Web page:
Installation Profile: Overtime in Athens
Nov 1, 2004 12:00 PM, By Trevor Boyer
Before a highly successful 2004 Summer Games, construction and AV installations at Olympic venues came down to the wire.
As with any Olympics host country, Greece faced the prospect of constructing dozens of new venues and refurbishing old ones. Some, like the $76 million Karaiskaki Stadium, on the site of the velodrome for the original 1896 Olympics and completely rebuilt as a modern, 33,000-capacity soccer stadium for the 2004 games, will remain a permanent fixture of Athens. Others, like the Vouliagmeni Olympic Centre southeast of Athens, which hosted the triathlon, were consigned to a temporary fate.
With 11 million residents, Greece is the smallest country to host the Olympics in 50 years. It had the added challenge of hosting the first Summer Games since Sept. 11, 2001. Greece reportedly spent more than $1 billion on security and more than $10 billion total: Much of the latter going toward new stadium construction. Lakis Papapaschos of the Athens-based audio firm Omikron Control says price was indeed an object when it came to designing audio systems. The Olympic Committee wanted, “not only the best, but the best performance for price,” he says.
Omikron Control is the distributor of Telex products in Greece. Telex markets its audio products under many brand names, such as Midas and Electro-Voice (EV). EV products were installed or ready to be used at 22 of the 24 Olympic venues, according to Telex.
Omikron Control provided at least 20 Midas mixers, which included Venice 160, 240, and 320 models. Every one of the sites for which Omikron supplied equipment got Electro-Voice speakers, amplifiers, and microphones. Permanent venues included the Beach Volleyball Centre, the Faliro Sports Pavilion, and the Olympic [field] Hockey Centre.
Papapaschos says that he decided on the SX600PI speakers he would recommend for the Olympic venues on a trip to the Telex headquarters outside of Minneapolis at the end of 2002. He was there to view the new EV XLC series, but another set of speakers mounted on a tower — “tall, thin, lightweight, that were for announcements,” he says — caught his attention. The SX600PI became the basis for many of the Athens venues' sound reinforcement systems.
It was no surprise to Omikron that every Olympic venue presented its own challenges. There were the construction delays that affected installers. In addition, many stadiums had non-permanent seating constructed in response to late ticket sales. In many of these cases, Omikron installed long-throw speakers that threw sound from under the grandstand to uncovered seating across the field of play. At the horse dressage venue, however, this was not an option. Any audio more than 90dB would scare the horses. The solution there was to mount speakers on four 43ft. poles to relay the sound.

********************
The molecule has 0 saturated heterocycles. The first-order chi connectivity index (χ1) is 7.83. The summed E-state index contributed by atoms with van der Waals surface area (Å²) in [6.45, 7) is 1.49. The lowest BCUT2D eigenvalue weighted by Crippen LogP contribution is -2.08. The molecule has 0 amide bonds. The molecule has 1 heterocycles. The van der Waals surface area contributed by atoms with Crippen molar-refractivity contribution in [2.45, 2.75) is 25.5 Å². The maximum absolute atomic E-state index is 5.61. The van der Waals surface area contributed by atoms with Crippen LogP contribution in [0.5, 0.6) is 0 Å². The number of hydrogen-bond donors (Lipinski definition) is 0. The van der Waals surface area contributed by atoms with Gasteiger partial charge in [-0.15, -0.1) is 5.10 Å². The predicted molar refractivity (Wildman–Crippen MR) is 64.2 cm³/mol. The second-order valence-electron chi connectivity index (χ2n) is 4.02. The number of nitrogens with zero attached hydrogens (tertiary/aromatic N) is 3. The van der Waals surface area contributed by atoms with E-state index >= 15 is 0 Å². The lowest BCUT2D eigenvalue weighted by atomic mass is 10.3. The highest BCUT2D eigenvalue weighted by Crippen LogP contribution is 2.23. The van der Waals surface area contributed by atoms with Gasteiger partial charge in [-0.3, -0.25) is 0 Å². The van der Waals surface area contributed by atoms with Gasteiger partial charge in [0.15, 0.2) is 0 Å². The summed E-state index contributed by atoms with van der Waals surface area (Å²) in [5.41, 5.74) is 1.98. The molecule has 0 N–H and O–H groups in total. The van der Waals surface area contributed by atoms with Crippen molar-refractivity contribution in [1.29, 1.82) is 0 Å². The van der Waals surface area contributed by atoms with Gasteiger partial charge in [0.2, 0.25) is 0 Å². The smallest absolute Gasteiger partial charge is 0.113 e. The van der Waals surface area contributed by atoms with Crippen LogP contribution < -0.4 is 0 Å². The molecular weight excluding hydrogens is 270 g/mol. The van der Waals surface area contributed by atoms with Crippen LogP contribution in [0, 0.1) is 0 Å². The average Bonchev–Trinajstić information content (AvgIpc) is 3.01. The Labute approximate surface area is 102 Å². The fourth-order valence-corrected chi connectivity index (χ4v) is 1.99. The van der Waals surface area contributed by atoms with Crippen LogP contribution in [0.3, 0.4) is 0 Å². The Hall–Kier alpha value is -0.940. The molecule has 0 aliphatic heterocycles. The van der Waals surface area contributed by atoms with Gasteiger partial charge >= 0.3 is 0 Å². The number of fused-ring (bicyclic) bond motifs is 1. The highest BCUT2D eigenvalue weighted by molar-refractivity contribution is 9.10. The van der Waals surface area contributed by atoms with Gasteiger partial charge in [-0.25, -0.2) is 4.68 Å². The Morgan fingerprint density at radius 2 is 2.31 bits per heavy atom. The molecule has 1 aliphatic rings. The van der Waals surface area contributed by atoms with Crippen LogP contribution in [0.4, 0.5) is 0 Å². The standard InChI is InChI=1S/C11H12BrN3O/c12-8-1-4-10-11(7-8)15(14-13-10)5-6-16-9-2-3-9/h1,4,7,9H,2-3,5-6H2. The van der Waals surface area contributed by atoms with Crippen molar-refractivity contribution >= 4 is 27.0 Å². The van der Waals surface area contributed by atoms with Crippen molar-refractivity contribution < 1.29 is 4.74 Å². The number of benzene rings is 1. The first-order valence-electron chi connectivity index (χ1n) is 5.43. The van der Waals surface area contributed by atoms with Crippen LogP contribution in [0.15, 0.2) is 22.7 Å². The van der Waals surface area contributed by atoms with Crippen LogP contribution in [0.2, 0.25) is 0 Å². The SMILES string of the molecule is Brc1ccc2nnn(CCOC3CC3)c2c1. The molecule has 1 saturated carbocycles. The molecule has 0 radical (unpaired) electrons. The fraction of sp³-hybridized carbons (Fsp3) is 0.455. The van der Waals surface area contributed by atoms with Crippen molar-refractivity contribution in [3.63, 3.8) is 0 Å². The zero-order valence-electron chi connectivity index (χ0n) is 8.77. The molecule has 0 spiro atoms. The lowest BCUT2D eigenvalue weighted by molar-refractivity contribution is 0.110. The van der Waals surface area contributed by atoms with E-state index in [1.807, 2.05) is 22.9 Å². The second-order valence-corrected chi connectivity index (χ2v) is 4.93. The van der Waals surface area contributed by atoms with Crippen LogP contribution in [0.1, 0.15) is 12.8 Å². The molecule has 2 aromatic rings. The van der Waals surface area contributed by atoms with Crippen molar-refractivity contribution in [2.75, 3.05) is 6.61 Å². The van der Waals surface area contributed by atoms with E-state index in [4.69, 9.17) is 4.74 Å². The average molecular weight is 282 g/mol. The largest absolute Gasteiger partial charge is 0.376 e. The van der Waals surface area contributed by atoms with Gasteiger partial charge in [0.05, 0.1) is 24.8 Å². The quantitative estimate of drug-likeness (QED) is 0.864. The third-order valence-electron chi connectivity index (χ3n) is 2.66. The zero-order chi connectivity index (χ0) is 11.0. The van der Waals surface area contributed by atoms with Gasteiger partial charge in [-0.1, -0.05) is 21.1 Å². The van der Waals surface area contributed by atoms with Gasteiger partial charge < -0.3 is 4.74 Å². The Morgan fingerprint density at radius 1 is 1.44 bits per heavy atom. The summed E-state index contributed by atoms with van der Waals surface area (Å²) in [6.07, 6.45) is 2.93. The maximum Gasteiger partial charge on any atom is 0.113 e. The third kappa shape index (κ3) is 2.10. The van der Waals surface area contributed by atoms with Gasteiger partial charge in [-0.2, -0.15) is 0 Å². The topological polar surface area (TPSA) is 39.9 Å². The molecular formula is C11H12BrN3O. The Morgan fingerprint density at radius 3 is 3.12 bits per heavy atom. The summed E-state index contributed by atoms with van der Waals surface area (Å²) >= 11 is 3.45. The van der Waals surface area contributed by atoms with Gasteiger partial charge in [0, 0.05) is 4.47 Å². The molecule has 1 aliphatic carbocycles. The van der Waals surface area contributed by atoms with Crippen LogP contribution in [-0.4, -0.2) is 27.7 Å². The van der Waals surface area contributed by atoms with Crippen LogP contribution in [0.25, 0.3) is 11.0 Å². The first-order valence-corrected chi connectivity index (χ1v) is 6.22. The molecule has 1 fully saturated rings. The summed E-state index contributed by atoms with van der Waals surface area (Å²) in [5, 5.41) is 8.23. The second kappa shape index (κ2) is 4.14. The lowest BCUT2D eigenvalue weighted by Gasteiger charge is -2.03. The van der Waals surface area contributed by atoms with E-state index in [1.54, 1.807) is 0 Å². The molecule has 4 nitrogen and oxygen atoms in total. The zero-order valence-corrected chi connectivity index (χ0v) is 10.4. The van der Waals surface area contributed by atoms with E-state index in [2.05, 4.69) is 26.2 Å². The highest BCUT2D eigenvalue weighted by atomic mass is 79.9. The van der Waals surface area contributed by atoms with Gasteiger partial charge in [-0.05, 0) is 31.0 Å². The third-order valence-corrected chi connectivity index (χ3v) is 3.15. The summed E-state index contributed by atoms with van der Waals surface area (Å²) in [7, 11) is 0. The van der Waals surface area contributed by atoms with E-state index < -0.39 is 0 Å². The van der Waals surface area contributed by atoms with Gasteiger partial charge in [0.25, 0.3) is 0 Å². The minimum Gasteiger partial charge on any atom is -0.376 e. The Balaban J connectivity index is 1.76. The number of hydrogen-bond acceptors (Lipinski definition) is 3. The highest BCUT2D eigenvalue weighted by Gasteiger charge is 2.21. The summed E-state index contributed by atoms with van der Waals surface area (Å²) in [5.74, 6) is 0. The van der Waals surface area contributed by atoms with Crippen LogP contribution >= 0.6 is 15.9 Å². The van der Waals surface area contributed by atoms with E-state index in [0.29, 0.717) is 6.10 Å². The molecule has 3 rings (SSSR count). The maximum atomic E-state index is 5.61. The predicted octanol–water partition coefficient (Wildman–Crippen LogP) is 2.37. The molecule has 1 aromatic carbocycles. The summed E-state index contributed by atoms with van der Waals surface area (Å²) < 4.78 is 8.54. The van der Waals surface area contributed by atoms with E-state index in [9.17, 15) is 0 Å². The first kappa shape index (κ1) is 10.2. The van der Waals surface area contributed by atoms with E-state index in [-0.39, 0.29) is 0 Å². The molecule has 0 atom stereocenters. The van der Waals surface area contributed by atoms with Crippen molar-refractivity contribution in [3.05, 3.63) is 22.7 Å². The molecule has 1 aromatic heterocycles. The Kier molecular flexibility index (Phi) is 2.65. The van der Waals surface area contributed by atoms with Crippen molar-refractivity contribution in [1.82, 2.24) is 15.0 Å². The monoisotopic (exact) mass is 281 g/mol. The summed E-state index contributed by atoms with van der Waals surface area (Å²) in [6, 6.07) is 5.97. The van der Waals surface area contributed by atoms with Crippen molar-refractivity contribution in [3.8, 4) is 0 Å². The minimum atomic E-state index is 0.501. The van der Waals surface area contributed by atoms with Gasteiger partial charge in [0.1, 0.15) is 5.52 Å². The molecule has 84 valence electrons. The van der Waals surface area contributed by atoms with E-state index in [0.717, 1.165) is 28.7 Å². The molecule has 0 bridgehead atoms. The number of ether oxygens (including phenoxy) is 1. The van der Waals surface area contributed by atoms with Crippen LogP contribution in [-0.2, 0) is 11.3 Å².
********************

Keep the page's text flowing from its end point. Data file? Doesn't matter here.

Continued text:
Another problem in this arena was that the marching dressage horses responded to the music playing over the sound reinforcement system. Here, EV's remote monitoring and control software, IRIS, came into play.
“We had in IRIS a small program [in which] we balanced the total SPL of the arena, minus-plus 6dB, with the movement of the horse,” says Papapaschos. An operator adjusted levels live in IRIS for the loudspeakers at the four corners of the arena, depending on where the horse was at any given time.
At the Beach Volleyball Centre, 20 EV QRx 115/75 two-way full-range speakers were installed under the stripe-like balcony that provided shade for some of the seats. Nineteen EV MH-640AP large-format horns blasted to the arena and to seating not under the grandstand. Amplifiers were nine each of EV Q66 and Q44. At the 16,000-capacity beach volleyball stadium both wired and wireless microphones were from EV, and the audio mixer was a Midas Venice 320.
A special type of sand was imported from the Netherlands and every month was replaced at the Beach Volleyball Centre. Ironically, the venue sits right on the Mediterranean Sea. Beach volleyball, with its fast action and statuesque athletes competing in bikinis, was a particularly festive venue. Papapaschos says that with techno cranked to 110dB (in spite of the 100 ±3dB SPL specified for most venues), the atmosphere was that of a disco.
THE CROWN JEWEL